But the decision to pursue the arts was not welcome in our family; it was a nice hobby. But it was a frequently expressed and common opinion that I needed to do something else with my education. I can’t tell you how many private talks were had that left me perpetually baffled, deflated, and professionally adrift. In fact, I attribute those conversations from my early years to the hideously long delay in starting a writing career.

Scary old folks who drive hearses and have intimidating opinions can have that effect on a young writer.

And it was only the bestsellerdom of a certain Stephen King in the 1970’s that began to change my parents’ opinions…I think they were more dazzled by his successes and the promise of Big Money than I ever was… But by then the damage to my ego had been done. By then I had subverted my love for writing and could only rebel by not becoming a chiropractor  (believe it or not, my grandparent’s dream for me.)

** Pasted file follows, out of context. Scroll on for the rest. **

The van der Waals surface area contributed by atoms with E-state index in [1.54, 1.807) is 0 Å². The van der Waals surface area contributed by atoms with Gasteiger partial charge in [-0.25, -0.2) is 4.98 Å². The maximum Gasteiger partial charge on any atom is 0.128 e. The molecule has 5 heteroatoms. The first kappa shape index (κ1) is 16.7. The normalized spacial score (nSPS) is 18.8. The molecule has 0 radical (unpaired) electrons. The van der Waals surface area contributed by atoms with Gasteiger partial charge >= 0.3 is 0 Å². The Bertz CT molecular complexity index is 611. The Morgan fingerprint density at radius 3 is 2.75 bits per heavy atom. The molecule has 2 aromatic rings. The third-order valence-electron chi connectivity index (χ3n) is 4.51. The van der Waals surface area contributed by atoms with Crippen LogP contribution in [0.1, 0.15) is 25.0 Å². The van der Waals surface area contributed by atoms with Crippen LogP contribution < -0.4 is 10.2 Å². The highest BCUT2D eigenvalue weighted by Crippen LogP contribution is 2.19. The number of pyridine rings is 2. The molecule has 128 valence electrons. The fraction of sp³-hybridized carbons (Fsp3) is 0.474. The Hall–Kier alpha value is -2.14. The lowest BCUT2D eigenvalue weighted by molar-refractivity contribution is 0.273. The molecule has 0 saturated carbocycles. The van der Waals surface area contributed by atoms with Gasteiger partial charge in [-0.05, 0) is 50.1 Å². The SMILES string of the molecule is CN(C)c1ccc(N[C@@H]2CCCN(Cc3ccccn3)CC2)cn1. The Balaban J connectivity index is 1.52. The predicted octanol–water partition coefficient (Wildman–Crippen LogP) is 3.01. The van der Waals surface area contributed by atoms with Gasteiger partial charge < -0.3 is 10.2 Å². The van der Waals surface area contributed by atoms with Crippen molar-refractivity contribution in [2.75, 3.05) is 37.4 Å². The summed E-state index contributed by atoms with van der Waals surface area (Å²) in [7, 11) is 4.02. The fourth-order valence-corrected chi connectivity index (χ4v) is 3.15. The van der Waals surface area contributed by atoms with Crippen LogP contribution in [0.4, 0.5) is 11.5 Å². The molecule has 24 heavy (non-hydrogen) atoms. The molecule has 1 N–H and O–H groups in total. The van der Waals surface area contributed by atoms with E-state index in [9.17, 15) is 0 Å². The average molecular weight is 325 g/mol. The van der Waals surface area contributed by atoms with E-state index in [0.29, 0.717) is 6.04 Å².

So I dropped out of college in my twenties. I couldn’t find a “calling” that did not include the Arts and a bad paycheck. Or the humanities and a bad paycheck. Or a bad paycheck.

I misspent years of my youth in the shadow of the oft versed collective condemnation of my elders by not writing…and I was miserable.

Then indeed came the Era of Stephen King. And suddenly not only was writing cool – writing Horror was cool. It was as though the whole condemnation thing had been an hallucination…and I was misremembering my entire youth, every verbal barb. Instead, it was all about, “when are you going to write a book?”

So, okay, you realize (I was thinking loudly), it’s not like I can just flip a switch here…. Or wave a wand at New York. I had buried a lot of stories…buried them deep… And never mind that once the Muse is insulted enough, she goes AWOL.  Even if I could find a thread of a tale, there was another problem my years of denial had created:  when I did sit down to write, I found I felt…uneducated. Like I didn’t know how to go about it.